The regional hospital board will inject another $2 million into its rainy day funds this year, but Trail council says it’s time to dust off the cash and start spending.
The West Kootenay-Boundary Regional Hospital District (WKBRHD) was considering three scenarios for its budget this year, which included adding a half-million, $1 million or $2 million annual contribution to its safety-net.
Currently, the regional hospital board has over $5.7 million in capital reserve funds, which is money set aside for use in the event of a financial emergency or for specific projects or improvements in the future.
Trail council’s stance was less is better in this fiscally tight year and agreed that a $500,000 contribution toward capital reserve funds would suffice this time.
“I am surprised to see it go back up to $5 million,” said Coun. Gord DeRosa, at last week’s governance meeting. “Because you can only save money for so long and pretty soon people who are waiting for that money to be spent are not getting the service that it was meant for.”
However, the 30-member hospital board met a week ago and decided to allocate $2 million from this year’s $4.6 million budget to reserves, confirmed Stuart Horn, chief financial officer for the Regional District of Central Kootenay and hospital board treasurer.
He noted that the motion did not carry unanimously.
The extra capital could bode well for the regional hospital after the aging emergency room in Kootenay Lake Hospital received a modern makeover a few years ago, and Trail’s facility might be next on the list.
“IHA staff spoke about beginning an investigation into KBRH emergency room improvements, after having just completing the same for Nelson,” said Ali Grieve, Area A director and hospital board member. “I can only speculate, but I imagine that is why additional funds for the reserve fund was supported.”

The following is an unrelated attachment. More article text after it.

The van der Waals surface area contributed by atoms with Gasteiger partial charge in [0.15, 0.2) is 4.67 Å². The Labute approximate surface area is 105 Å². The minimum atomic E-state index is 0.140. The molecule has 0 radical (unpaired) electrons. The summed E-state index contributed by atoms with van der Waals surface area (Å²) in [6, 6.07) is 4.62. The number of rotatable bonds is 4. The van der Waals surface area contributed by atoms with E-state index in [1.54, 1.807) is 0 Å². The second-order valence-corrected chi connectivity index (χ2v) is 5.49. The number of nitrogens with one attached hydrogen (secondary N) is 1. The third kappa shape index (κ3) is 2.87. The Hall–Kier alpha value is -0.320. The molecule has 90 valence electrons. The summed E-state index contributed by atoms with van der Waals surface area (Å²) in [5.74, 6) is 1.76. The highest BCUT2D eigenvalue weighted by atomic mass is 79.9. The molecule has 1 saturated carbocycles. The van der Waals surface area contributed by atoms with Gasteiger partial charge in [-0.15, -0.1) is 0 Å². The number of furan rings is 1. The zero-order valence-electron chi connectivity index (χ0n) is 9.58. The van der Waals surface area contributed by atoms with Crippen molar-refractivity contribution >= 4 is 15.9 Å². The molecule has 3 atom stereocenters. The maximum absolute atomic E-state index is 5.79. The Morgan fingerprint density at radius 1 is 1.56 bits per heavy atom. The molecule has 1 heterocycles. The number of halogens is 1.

While it will take time for Interior Health to return with a plan, if KBRH emergency upgrades are being considered, the board must have its funding portion in place, she added.
Interior Health facility upgrades are presented to the regional hospital board annually, and upon review and prioritization, approved projects are 40 per cent funded by the WKBRHD.
With the hospital board proposing another study to identify future needs in regional facilities, Trail council members oppose funding that initiative.
“The study that recently came out identified things that should be done to the two hospitals,” noted Trail Mayor Dieter Bogs. “Let’s get started on those projects and improve the hospitals in Nelson and Trail,” he said. “We have to contribute to the reserve, that is not the issue. But we are going to have to start sinking it in and make sure the hospitals are modern.”
Bogs was referring to the multimillion-dollar costs to replace or upgrade the aging Kootenay Boundary Regional Hospital and sister facility in Nelson that were identified in a capital strategy and facility assessment report released by the Interior Health Authority (IHA) last fall.
KBRH could be replaced for upwards of $84 million, or almost $50 million in repairs and upgrades could bring to bring the 60-year old facility up to industry standards, according to the IHA report.
“We should stop doing studies and start doing things,” said Bogs. “We know what needs to be done so let’s get started,” he continued.” There is no question when you look at what a brand new hospital costs, you need to fix up this house that we have.”